Whether or not ducts are used for delivering heat, they should be kept inside the building's envelope to prevent heat loss.  They also should be sealed tightly (mastic works best, duct tape often fails) to prevent dust from wall cavities from entering them, and so no wall cavity should be used as a duct without a metal liner.  Smooth metal ducts are preferred since they provide the least resistance to air flow, and so reduce the strain on the heating and ventilation system fan motors.  It is also important to size the ducts to allow for sufficient air flow as well as to avoid bends, especially sharp bends, whenever possible as they also increase the back pressure making the motors work harder.

In a forced air system the ducts are designed to deliver enough heat to each room, while in a ventilation system they have to deliver enough fresh air.  The air movement requirement for heat delivery is much greater than that for ventilation (5-10 times greater: the colder it is out, the bigger the difference), so any duct system capable of delivering heat will deliver fresh air effectively.  In forced air systems, there is usually only one or two air returns, which if placed so that warm air is delivered evenly, will also deliver fresh air evenly.  The disadvantage of having limited returns is that closets and offices may not be ventilated enough.

In ventilation only systems, air is supplied to the rooms that are most occupied and removed from ones that cause the most contamination.  While this sounds good in theory, the two largest sources of water vapor (kitchens and bathrooms) will not be well served by a whole house ventilation system because they need a much higher volume of air, and so those locations will need spot ventilation fans anyhow.  The counter theory to this is that as long as you run the fans continuously, you can avoid spot ventilation. This is key for extremely tight houses such as Passive House compliant designs because the house is too tight for spot ventilation. Closets and offices could be well served by a whole house system.

Getting the right amount of air in each room is accomplished by installing dampers on the path to each duct and adjusting them so that the right amount of air comes out.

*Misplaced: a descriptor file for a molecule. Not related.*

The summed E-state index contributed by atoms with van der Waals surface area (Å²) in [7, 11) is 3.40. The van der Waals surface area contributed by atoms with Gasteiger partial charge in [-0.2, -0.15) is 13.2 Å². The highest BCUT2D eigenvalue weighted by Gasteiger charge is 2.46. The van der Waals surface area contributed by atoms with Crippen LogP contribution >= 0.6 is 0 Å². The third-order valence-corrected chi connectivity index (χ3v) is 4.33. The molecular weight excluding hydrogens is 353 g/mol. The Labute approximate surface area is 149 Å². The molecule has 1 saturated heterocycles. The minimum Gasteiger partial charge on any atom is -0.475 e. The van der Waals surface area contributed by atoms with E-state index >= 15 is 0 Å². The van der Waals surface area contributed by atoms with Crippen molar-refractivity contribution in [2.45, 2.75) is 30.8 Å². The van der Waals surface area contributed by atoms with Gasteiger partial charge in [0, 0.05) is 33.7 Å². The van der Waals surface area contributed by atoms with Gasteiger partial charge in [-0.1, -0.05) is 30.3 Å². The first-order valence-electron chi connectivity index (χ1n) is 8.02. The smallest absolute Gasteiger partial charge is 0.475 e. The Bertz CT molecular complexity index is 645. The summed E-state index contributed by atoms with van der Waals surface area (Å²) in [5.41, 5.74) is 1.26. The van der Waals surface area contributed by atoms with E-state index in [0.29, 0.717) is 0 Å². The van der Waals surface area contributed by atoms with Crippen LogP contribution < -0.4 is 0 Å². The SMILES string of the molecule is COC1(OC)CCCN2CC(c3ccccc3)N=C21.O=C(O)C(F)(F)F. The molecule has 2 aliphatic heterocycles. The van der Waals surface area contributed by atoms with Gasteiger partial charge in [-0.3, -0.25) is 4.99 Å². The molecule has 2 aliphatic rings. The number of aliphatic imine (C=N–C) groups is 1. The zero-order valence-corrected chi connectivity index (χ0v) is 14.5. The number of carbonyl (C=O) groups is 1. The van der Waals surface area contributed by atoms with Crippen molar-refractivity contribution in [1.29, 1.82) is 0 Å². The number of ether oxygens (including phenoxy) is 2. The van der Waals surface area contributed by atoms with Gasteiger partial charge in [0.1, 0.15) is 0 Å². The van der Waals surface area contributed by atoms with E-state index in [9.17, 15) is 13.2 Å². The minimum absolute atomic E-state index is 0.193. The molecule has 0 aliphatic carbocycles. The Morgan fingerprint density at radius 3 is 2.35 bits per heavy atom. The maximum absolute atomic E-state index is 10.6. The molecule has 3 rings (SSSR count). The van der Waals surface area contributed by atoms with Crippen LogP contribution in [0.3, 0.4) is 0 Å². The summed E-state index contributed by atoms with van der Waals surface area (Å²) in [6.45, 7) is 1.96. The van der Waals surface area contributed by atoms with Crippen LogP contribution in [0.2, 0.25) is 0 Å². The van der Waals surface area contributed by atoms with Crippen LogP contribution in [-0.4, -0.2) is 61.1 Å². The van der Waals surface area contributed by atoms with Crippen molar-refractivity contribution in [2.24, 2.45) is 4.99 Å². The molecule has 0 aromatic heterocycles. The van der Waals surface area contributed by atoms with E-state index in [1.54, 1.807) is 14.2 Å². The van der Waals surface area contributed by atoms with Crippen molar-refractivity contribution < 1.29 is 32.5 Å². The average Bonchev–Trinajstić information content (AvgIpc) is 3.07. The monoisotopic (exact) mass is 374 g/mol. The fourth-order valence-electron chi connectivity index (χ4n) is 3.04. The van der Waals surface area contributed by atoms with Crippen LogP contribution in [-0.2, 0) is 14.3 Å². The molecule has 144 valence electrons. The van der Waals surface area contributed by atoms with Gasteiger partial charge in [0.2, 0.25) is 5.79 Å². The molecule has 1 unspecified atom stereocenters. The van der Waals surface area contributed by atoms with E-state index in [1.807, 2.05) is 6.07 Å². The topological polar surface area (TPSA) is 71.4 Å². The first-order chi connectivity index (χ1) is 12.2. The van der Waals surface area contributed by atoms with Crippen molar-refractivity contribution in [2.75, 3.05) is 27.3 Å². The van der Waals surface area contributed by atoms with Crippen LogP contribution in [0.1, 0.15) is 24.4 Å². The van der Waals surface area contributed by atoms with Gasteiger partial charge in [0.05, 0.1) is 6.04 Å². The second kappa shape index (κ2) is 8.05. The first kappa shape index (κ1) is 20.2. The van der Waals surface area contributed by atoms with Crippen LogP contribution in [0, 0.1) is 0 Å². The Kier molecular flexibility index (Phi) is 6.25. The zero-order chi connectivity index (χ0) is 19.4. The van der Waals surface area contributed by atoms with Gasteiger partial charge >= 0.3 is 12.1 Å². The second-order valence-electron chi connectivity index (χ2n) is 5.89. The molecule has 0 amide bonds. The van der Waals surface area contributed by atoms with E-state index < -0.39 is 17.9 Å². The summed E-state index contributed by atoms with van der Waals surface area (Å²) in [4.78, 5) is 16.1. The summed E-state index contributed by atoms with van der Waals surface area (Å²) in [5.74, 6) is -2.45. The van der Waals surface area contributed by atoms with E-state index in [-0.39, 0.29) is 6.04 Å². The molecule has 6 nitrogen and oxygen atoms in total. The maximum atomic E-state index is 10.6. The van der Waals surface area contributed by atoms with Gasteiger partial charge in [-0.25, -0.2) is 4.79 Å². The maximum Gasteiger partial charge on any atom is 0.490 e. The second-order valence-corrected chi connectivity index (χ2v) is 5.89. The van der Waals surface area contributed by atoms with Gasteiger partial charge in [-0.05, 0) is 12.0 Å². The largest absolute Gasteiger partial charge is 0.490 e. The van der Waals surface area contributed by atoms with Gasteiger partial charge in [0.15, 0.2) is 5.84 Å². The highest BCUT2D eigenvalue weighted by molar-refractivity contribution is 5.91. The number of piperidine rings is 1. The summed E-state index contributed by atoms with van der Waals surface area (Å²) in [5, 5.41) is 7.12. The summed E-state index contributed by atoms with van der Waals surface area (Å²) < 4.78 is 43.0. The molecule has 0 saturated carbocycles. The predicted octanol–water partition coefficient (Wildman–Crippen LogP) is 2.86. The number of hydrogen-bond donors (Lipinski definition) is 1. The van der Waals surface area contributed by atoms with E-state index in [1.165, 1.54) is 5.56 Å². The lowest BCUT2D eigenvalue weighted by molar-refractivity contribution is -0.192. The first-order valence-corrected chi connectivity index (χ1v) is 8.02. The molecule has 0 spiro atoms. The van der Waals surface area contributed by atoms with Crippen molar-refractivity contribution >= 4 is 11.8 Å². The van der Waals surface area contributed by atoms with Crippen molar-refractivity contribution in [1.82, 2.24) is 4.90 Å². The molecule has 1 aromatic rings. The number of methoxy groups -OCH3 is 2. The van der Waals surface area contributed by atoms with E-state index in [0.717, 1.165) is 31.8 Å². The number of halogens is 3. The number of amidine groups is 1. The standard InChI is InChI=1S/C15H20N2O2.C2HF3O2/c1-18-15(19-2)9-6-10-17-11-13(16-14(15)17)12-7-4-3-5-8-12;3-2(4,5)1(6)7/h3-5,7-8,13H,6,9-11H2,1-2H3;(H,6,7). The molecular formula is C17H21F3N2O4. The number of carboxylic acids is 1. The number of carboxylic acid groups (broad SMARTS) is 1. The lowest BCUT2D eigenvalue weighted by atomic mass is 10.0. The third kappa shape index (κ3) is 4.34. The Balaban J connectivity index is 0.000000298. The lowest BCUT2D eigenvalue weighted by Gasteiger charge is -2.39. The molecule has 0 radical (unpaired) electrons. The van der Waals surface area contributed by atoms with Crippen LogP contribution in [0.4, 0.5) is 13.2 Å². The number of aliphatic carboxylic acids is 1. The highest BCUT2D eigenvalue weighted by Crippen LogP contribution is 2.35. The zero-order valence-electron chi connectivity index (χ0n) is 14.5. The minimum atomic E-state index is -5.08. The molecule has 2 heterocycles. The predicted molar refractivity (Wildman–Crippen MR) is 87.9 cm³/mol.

Where ventilation is needed
Some fresh air is needed everywhere, but pollutants and excess moisture are usually confined to specific areas.  As a rule of thumb, fresh air is generally supplied to rooms that are most frequently occupied (bedrooms, living rooms) and exhausted from rooms that generate the most pollution (kitchens, bathrooms, offices).

  • Kitchens - cooking can create both excess moisture and odors, and so a range hood that vents to outside is normally used to eliminate these sources. Circulating fans (ie no duct to outside) are not effective at all. Any ventilation in the kitchen needs to have a grease filter in it to avoid gumming up the ducts and fan.  Downdraft cooktops work by sucking large quantities of air (fighting to capture the warm waste air from cooking, which wants to rise), and because of that can remove all the air in a house in short order.  A 600CFM downdraft fan will remove all the air in a 2000 sq ft house in about 30 minutes.  It is not advisable to use these, but if it is used a window should be opened, or other source of make-up air used to prevent the house from de-pressurizing.  Since there are no sealed combustion gas ranges available yet, the use of a gas range will consume oxygen and produce carbon monoxide and possibly polyaromatic hydrocarbons.

  • Bathrooms - bathing produces significant excess moisture which generally requires 30-60 minutes of a fan running at 50CFM to remove it. Because this amount of fresh air is much greater than the amount of fresh air normally needed a separate exhaust fan should be installed and connected to a crank timer which allows the fan to automatically turn off when it is done.

  • Laundry - dryers produce excess moisture and should be vented to outside.  Since most people hang some clothes to dry, a spot exhaust fan should be installed.

  • Utility - Furnaces and hot water heaters should be sealed combustion units, which are self venting to outside.  

 

Resources

Understanding Ventilation, John Bower, Healthy House Institute, 1997

Builders Guide Series, Joe Lstiburek, EEBA, 2000.

The Health House Workbook, American Lung Association, 1995

Healthy by Design, David Rousseau & James Wasley, Hartley & Marks, 1997


Notes

1: although vents in a tight house will increase infiltration rates, at least the air coming in is as clean as outside air, so although tightness provides no energy benefit, it does provide a health benefit. 

2: Ventilation System Effectiveness and Tested Indoor Air Quality Impacts -- Building America Report 1309,  Armin Rudd and Daniel Bergey, March 2013.

3: there is still a difficulty in that design temperature (in the US anyhow) is not the absolute coldest temperature, but the temperature such that 98% of days don't get colder, but of course that means that 2% of days do.  You can still use a combined ventilation and heating system, but you supplement it with something else, for example electric radiant panels.

4: I've not seen this suggested anywhere, so I maybe wrong about it.